Hardly an event to be envious of I know, but memorable, as would be having a great hole punched through your bows. “We were racing in a championship and I think one of my crew got tongue tied. He was calling the shots. We were on port tack and I yelled ‘How are we going?’ and he said we’d clear him, that we were in front. Of course I couldn’t see him for the sail. Then I say, so how are we going?, and he’s not talking back to me, and I say ‘Come on, talk to me, tell me’. Then I get a look at him and he’s open mouthed, trying to get words out and couldn’t. And then it was ‘BANG’.
“The other boat pushed its bow in one side and out the other. The big metal fairlead on the other boat protected it. Not a scratch. Of course we threw her up straight into the wind, turned around and came home. We were lucky to get home. We took everything we could find and stored it down aft. With one bloke on the pump, and we were souping every sea in, the boat was still very low down in the water. When we got her back on the moorings we rowed back a lot of anchor chain and left in on the stern.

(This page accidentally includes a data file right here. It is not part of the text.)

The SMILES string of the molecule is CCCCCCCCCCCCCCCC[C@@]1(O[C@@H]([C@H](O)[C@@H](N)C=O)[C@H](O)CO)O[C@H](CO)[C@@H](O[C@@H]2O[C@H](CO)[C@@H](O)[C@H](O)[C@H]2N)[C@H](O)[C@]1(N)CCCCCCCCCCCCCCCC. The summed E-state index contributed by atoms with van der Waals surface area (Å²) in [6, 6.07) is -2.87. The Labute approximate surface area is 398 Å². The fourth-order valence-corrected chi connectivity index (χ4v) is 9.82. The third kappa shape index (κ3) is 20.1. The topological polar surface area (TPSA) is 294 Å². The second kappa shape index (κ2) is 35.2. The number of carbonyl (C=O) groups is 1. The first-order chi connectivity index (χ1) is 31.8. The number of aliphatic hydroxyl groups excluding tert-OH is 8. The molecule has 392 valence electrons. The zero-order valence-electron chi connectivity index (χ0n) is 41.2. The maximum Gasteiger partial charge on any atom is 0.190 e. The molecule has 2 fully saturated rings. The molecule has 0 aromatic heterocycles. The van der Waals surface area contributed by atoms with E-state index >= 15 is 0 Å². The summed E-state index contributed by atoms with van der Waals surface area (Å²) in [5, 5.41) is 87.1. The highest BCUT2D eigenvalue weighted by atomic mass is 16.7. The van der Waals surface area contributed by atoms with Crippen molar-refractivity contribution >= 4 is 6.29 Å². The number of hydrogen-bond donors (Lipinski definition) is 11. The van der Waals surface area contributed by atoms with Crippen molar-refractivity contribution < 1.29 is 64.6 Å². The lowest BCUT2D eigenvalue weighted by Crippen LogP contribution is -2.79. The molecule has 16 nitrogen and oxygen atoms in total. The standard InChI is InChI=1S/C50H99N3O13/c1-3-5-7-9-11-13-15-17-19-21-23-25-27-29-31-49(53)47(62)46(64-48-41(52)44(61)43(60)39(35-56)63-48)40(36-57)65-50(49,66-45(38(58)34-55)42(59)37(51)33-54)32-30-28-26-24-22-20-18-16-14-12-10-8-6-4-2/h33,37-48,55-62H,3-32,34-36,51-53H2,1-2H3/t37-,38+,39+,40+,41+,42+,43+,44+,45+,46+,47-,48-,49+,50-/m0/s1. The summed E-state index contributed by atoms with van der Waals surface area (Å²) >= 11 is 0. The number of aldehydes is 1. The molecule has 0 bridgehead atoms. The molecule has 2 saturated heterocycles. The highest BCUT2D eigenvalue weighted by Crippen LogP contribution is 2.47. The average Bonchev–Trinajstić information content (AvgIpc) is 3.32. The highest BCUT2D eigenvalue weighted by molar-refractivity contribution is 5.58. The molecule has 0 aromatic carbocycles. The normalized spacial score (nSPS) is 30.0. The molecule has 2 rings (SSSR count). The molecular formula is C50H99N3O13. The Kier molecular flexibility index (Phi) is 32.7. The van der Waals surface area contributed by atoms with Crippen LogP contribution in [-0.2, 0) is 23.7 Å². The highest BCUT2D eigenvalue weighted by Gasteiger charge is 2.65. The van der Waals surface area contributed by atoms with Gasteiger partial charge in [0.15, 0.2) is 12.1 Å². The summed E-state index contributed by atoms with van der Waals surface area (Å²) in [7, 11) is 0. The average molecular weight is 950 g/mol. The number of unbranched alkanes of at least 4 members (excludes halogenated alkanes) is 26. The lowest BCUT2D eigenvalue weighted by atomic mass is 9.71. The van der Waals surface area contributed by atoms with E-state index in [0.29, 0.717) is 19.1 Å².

“I made a trophy out of the stempiece. They were after an appropriate trophy for the state handicap championships, so I thought that would be good. It’s in the trophy cabinet now. A bit of red gum, heavy as a log. I laminated a new stem into it. Spliced new bits of plank in. We were only out of the water two weeks. We went back in the water the Saturday of the next heat, but all we had was undercoat on the new wood, no antifouling, but we went back in the water. Nice paintwork doesn’t win you championships.”